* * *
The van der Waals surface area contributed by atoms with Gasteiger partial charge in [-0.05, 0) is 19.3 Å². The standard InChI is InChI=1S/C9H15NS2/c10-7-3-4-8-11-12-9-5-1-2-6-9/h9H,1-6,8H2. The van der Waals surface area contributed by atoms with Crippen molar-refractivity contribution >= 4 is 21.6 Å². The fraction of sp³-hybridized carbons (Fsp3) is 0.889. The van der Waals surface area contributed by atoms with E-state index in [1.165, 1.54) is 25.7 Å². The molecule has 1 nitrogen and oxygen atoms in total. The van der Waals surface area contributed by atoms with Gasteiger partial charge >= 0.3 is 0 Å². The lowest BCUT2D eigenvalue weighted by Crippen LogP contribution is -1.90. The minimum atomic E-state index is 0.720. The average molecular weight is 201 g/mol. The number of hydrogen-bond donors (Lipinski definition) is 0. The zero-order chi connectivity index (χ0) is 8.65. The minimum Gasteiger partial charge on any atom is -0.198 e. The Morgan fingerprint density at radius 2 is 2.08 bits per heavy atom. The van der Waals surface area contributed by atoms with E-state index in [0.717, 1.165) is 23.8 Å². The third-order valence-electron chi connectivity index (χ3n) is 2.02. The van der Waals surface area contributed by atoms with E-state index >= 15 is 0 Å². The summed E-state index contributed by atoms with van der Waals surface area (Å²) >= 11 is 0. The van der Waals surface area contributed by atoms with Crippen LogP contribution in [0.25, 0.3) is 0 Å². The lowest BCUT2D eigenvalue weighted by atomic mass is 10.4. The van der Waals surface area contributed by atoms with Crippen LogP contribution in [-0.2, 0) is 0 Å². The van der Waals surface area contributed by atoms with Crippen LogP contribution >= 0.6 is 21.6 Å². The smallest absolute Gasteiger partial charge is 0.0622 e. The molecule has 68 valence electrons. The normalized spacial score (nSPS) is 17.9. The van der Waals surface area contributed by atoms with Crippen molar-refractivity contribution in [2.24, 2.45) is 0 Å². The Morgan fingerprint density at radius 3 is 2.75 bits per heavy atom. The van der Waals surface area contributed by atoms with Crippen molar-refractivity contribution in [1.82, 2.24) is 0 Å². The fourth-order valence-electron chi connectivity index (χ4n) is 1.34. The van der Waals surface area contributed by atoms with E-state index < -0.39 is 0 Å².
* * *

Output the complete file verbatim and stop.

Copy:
The van der Waals surface area contributed by atoms with Gasteiger partial charge in [-0.05, 0) is 19.3 Å². The standard InChI is InChI=1S/C9H15NS2/c10-7-3-4-8-11-12-9-5-1-2-6-9/h9H,1-6,8H2. The van der Waals surface area contributed by atoms with Crippen molar-refractivity contribution >= 4 is 21.6 Å². The fraction of sp³-hybridized carbons (Fsp3) is 0.889. The van der Waals surface area contributed by atoms with E-state index in [1.165, 1.54) is 25.7 Å². The molecule has 1 nitrogen and oxygen atoms in total. The van der Waals surface area contributed by atoms with Gasteiger partial charge >= 0.3 is 0 Å². The lowest BCUT2D eigenvalue weighted by Crippen LogP contribution is -1.90. The minimum atomic E-state index is 0.720. The average molecular weight is 201 g/mol. The number of hydrogen-bond donors (Lipinski definition) is 0. The zero-order chi connectivity index (χ0) is 8.65. The minimum Gasteiger partial charge on any atom is -0.198 e. The Morgan fingerprint density at radius 2 is 2.08 bits per heavy atom. The van der Waals surface area contributed by atoms with E-state index in [0.717, 1.165) is 23.8 Å². The third-order valence-electron chi connectivity index (χ3n) is 2.02. The van der Waals surface area contributed by atoms with E-state index >= 15 is 0 Å². The summed E-state index contributed by atoms with van der Waals surface area (Å²) >= 11 is 0. The van der Waals surface area contributed by atoms with Crippen LogP contribution in [0.25, 0.3) is 0 Å². The lowest BCUT2D eigenvalue weighted by atomic mass is 10.4. The van der Waals surface area contributed by atoms with Crippen LogP contribution in [-0.2, 0) is 0 Å². The van der Waals surface area contributed by atoms with Crippen LogP contribution >= 0.6 is 21.6 Å². The smallest absolute Gasteiger partial charge is 0.0622 e. The molecule has 68 valence electrons. The normalized spacial score (nSPS) is 17.9. The van der Waals surface area contributed by atoms with Crippen molar-refractivity contribution in [2.24, 2.45) is 0 Å². The Morgan fingerprint density at radius 3 is 2.75 bits per heavy atom. The van der Waals surface area contributed by atoms with Crippen molar-refractivity contribution in [1.82, 2.24) is 0 Å². The fourth-order valence-electron chi connectivity index (χ4n) is 1.34. The van der Waals surface area contributed by atoms with E-state index < -0.39 is 0 Å².